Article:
This stands in stark contrast to several other cardiac conditions that are far more frequent than stress cardiomyopathy. Chief among these are angina and heart attacks. These conditions are as frequent and as dangerous in women as in men, but they often present with "atypical" symptoms.


The cause of stress cardiomyopathy is unknown, but most experts blame it on an unusual response to stress hormones, such as adrenaline, after emotional trauma.

The condition may be related to microvascular angina as well, which is caused by constriction of microvessels (tiny blood vessels) within the heart muscle. Others have postulated that this condition may be related to coronary artery spasm.


When first evaluated, people who have stress cardiomyopathy are initially thought to be having massive heart attacks. However, the changes on their ECGs are not typical for a heart attack and the cardiac enzyme tests that are supposed to confirm a heart attack are found not to be significantly elevated.

Furthermore, when taken to the catheterization laboratory, their coronary arteries are found to be open. In true heart attacks, one of the coronary arteries would be occluded.

Finally, many people with stress cardiomyopathy are found to have a peculiar type of heart muscle weakness (cardiomyopathy) on echocardiography, where a portion of their left ventricle "balloons" outward in an unusual and distinctive fashion. In Japan, where this condition was first described, the distinctive ballooning of the left ventricle is said to resemble an octopus trap, or “takotsubo,” so the condition is called takotsubo cardiomyopathy.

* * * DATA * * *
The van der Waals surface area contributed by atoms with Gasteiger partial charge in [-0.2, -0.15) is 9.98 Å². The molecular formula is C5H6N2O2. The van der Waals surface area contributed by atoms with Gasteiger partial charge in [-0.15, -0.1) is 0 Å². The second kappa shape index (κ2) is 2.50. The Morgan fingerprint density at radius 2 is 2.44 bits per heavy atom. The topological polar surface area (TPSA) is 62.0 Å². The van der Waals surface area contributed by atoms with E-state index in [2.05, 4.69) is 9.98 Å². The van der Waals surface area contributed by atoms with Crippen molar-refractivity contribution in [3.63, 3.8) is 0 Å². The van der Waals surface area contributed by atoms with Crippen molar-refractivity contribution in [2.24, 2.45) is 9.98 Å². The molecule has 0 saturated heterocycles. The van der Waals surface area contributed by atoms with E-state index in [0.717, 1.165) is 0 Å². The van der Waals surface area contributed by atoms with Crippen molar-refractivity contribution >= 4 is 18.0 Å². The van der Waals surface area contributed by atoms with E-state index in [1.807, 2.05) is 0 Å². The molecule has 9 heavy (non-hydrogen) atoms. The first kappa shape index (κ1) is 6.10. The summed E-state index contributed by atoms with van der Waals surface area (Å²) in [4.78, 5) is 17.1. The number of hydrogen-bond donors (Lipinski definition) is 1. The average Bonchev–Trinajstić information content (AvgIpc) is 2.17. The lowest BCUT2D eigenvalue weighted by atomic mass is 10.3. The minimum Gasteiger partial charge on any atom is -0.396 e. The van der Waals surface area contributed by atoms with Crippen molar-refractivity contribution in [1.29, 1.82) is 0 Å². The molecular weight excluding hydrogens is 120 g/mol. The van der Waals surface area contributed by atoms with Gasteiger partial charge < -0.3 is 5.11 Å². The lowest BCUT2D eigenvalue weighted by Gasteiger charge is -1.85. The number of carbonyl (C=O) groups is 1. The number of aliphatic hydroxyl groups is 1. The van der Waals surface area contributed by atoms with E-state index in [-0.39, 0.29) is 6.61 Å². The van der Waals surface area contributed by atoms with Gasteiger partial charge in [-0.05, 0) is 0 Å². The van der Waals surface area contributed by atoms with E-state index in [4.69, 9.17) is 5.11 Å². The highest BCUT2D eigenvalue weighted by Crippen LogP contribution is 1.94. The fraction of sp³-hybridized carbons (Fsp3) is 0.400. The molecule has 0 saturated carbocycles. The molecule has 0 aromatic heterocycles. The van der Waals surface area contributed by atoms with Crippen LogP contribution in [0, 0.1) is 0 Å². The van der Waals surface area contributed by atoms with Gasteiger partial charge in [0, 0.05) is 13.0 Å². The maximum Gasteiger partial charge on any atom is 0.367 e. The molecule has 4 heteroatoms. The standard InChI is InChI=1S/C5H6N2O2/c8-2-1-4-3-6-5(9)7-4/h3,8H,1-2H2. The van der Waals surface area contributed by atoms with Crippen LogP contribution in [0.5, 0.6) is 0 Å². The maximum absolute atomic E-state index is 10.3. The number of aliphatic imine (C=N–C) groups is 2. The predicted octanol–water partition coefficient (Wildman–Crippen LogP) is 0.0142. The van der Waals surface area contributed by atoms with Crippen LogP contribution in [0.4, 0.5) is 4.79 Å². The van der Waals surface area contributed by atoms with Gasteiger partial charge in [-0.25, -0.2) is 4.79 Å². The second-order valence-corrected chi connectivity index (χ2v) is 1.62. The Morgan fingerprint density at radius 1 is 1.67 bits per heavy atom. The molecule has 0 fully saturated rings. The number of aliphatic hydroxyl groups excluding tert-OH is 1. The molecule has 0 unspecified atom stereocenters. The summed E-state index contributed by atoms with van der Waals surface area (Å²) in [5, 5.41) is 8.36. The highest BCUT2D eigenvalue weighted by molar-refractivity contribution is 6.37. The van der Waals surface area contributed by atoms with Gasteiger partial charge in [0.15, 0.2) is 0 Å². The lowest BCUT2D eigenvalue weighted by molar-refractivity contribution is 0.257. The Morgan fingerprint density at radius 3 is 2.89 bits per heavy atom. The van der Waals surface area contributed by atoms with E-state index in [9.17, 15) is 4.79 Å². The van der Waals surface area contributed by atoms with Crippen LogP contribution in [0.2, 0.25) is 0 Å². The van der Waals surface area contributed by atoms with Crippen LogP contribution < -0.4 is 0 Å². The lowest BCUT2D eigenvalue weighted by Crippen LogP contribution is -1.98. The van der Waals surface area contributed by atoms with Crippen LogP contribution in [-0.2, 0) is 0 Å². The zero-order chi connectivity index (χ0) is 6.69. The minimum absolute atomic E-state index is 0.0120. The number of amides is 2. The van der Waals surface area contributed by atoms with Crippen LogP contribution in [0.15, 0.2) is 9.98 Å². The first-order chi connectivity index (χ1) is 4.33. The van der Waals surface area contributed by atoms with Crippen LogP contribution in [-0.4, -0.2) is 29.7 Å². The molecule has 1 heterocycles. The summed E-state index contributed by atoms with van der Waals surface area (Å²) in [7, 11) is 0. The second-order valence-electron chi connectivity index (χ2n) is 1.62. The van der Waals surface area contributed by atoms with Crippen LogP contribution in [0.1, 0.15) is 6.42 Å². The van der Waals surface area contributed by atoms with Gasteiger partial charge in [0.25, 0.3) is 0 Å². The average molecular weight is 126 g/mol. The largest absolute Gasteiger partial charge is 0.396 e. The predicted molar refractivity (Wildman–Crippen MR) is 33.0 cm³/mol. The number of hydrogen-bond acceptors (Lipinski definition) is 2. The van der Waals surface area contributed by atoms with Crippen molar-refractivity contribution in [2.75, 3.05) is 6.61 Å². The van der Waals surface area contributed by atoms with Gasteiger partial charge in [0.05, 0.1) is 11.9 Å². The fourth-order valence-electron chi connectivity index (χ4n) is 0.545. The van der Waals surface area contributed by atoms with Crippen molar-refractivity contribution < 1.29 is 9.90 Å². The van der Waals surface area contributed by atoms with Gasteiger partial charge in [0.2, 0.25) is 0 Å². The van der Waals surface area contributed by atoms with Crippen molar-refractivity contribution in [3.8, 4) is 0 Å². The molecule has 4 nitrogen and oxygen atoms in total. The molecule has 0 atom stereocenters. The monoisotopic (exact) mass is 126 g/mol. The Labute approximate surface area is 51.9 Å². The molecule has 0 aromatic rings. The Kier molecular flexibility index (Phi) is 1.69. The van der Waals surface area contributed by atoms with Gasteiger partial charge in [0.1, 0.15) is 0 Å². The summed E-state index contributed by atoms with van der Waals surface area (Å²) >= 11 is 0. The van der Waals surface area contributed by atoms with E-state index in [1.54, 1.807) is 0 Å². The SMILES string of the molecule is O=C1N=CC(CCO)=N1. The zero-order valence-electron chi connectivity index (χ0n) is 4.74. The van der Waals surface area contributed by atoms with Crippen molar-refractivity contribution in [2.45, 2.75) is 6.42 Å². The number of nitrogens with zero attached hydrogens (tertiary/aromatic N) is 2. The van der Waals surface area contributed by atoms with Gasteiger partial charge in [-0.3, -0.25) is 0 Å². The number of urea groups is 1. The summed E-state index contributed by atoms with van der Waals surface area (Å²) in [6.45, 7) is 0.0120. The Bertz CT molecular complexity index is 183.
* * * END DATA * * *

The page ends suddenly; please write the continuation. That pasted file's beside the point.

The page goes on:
Many people with stress cardiomyopathy initially have severe heart failure and require aggressive and intensive cardiac care. Fortunately, with aggressive medical care, not only do they survive, but their cardiomyopathy usually completely resolves within a few days to weeks.

You should always consult with your healthcare provider to find the best treatment approach. To help have that conversation, use our Healthcare Provider Discussion Guide below.

Heart Failure Healthcare Provider Discussion Guide

Get our printable guide for your next healthcare provider's appointment to help you ask the right questions.

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  • Prasad A, Dangas G, Srinivasan M, et al. Incidence and Angiographic Characteristics of Patients with Apical Ballooning Syndrome (Takotsubo/Stress Cardiomyopathy) in the HORIZONS-AMI trial: an Analysis From a Multicenter, International Study of ST-elevation Myocardial Infarction. Catheter Cardiovasc Interv 2014; 83:343.
  • Singh K, Carson K, Usmani Z, et al. Systematic Review And Meta-Analysis Of Incidence And Correlates Of Recurrence Of Takotsubo Cardiomyopathy. Int J Cardiol 2014; 174:696.
  • Templin C, Ghadri JR, Diekmann J, et al. Clinical Features and Outcomes of Takotsubo (Stress) Cardiomyopathy. N Engl J Med 2015; 373:929.